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Next-gen wearables will analyze your sweat, and UC Berkeley has prototypes

University of California, Berkeley

Your sweat can reveal a whole lot about you — and a next-generation wearable skin sensor promises to analyze your perspiration to extract that information. Developed by researchers at the University of California, Berkeley, the sensors can detect the individual components in your sweat. While that sounds kind of gross, Ali Javey, a professor of electrical engineering and computer science at UC Berkeley, told Digital Trends that it could turn out to be pretty darn useful.

“Sweat analysis has so far been shown to be meaningful in a handful of cases,” Javey said. “Testing sweat [chloride ion] concentration is the gold standard for diagnosing cystic fibrosis, and monitoring sweating behavior has been a clinical practice for assessment of autonomic function. Sweat alcohol levels can indicate blood alcohol levels. Beyond alcohol, other chemicals, toxins, and contaminants — such as heavy metals and drugs — introduced into the body but not natively produced, are often excreted in sweat. [That means] that sweat testing can indicate exposure.”

That’s not all. Javey said there are other use cases for sweat testing that are yet to be fully demonstrated. For example, there is the possibility that localized sweat rate measurements, taken from just one small patch on the human body, could reveal whole body fluid loss. That makes it potentially valuable for athletes, who want to monitor for possible dehydration.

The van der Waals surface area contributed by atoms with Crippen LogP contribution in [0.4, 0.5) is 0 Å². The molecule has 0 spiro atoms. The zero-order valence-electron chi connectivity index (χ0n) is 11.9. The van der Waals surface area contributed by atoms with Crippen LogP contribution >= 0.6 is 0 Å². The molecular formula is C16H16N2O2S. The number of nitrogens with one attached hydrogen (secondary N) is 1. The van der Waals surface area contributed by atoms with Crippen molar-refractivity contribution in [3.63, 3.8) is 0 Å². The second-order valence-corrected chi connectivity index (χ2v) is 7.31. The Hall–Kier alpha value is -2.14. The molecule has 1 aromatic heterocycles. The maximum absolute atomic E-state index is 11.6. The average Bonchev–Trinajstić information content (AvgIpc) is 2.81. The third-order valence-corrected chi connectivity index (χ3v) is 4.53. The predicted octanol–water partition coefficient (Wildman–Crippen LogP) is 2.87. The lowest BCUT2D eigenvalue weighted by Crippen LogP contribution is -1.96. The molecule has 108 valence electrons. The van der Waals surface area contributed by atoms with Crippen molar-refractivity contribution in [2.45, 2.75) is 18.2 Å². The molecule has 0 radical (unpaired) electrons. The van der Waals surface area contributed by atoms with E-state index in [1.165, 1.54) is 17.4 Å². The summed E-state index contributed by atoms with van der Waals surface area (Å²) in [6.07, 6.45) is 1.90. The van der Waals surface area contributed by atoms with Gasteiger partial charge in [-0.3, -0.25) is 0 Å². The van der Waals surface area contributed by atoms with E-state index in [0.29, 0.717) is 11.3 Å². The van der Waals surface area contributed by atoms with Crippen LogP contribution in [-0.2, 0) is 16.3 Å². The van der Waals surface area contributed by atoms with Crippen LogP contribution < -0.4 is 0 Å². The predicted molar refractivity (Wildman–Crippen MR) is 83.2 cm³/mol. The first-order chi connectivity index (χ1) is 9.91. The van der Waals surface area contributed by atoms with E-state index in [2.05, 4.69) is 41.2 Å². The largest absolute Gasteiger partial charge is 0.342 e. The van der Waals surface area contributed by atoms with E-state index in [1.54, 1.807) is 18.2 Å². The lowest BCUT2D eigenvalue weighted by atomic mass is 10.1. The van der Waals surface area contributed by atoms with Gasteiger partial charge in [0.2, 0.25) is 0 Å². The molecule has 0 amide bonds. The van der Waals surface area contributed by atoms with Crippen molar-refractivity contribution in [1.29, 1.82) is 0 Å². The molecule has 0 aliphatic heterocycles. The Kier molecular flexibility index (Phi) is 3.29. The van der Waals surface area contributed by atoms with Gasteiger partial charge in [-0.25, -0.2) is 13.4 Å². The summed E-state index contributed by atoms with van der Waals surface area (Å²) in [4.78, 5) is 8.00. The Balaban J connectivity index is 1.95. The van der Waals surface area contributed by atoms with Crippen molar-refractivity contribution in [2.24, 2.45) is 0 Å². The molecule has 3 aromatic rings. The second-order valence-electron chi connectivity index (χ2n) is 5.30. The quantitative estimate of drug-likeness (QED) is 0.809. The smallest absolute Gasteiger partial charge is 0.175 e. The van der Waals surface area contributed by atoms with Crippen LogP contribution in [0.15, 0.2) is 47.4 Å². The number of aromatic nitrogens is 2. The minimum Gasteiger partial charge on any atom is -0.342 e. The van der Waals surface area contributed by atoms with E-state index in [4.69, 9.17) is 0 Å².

But while sweat turns out to be pretty versatile, analyzing it hasn’t previously been easy. It involves collecting and storing sweat samples for analysis in labs. That comes with all sorts of challenges, many of which could be overcome by wearable sweat sensors that conduct analysis immediately, autonomously, and at the point of sweat generation.

The team’s new sweat sensor design will be rapidly manufactured using a “roll-to-roll” processing technique that makes it easy to print sensors onto a sheet of plastic. Its creators liken this to printing words onto newspaper. The sensor can monitor sweat rate, along with the electrolytes and metabolites contained within sweat. It does this using a spiraling microscopic tube, or microfluidic, which wicks sweat from the skin. Measuring how quickly the sweat moves through the microfluidic makes it possible to determine how much a person is sweating. The microfluidics are also kitted out with chemical sensors for detecting the components of sweat, such as potassium, sodium, and glucose.

“Going forward, our goal is to continue using our sensors in large-scale human subject studies to explore how sweat parameters relate to the state of the body across athletic and medical applications,” Javey said. “In parallel, we have also shown in other papers the promise of this technology for drug monitoring and heavy metals.”

A paper describing the work was recently published in the journal Science Advances.

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